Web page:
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Klebsiella pneumoniae strains producing extended-spectrum b-lactamases (ESBLs) are a major problem in many different hospitals worldwide, causing outbreaks. Researchers from Portugal report on an outbreak of ESBL-producing K. pneumoniae that occurred from Aug. 17, 2009 to Dec. 28, 2009 in an acute-care hospital in Lisbon.
Four patients in intensive care unit were infected or colonized and strains were isolated predominantly from blood and catheter. All infections or colonization were nosocomially acquired, with the patients having been hospitalized from 11 to100 days prior to isolation of the organism. A descriptive and prospective surveillance was performed to control the outbreak and environmental investigations were carried out to identify the source, mainly on equipment for monitorization and medical support.
Eighteen K. pneumoniae strains were identified from patients: seven and nine strains from clinical and screening specimens respectively; and two strains from ventilator touchscreen and suction device manometer. M13 fingerprint analysis revealed closely related strains confirmed by MLST (ST15) performed in selected strains. All of the K. pneumoniae isolates had the same pattern of multiresistance. Molecular experiments revealed that CTX-M-15and SHV-28 were the prevalent ESBLs. The outbreak was controlled and eliminated by a combination of intensive infection control measures and rigorous local surveillance. These safeguards remain in place and no outbreaks were detected since January 2010.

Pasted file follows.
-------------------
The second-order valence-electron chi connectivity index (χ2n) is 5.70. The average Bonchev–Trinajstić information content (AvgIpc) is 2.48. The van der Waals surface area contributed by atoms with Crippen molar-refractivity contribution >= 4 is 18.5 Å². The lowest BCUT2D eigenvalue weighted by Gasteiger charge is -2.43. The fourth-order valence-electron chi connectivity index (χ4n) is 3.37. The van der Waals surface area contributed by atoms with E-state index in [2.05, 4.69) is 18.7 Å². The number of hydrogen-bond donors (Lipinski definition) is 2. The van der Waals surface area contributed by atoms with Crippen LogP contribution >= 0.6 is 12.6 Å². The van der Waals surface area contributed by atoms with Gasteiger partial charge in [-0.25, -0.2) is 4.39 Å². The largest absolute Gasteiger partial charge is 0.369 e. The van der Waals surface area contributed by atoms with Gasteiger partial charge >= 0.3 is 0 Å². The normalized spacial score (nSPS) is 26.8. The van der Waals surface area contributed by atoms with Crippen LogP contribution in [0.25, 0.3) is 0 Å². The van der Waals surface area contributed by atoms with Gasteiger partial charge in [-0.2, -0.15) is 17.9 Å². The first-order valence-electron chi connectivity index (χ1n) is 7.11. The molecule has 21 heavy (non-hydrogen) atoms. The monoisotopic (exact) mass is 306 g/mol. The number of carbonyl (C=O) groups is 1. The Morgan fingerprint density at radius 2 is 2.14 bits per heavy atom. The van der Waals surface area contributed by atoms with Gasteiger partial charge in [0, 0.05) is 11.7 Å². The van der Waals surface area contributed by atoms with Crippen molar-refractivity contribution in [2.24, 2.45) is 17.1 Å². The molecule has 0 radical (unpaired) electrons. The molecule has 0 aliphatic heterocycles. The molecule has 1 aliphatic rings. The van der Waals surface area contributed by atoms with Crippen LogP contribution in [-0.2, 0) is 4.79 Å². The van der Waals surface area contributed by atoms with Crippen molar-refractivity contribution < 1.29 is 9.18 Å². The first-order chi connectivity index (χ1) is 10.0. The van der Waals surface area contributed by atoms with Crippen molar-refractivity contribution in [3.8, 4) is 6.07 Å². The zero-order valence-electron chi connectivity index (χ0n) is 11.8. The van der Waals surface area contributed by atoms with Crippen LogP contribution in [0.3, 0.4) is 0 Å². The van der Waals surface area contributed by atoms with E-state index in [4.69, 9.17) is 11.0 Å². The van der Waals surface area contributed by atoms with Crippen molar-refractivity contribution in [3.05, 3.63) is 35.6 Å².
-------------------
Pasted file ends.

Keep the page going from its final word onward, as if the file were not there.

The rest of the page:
Narcisco, et al. conclude that this is the first reported hospital outbreak that provides evidence that the ventilator touchscreen can be a transmission vector for ESBL K. pneumoniae isolates. Their research was presented at the International Conference on Prevention & Infection Control (ICPIC) held in Geneva, Switzerland June 29-July 2, 2011.
Reference: A Narciso, L GonÃ§alves, A Costa, A Godinho, F Fernandes, A Duarte. Ventilator touchscreen as source of ESBL-producing Klebsiella pneumoniae outbreak. Presentation at International Conference on Prevention & Infection Control (ICPIC). BMC Proceedings 2011, 5(Suppl 6):O78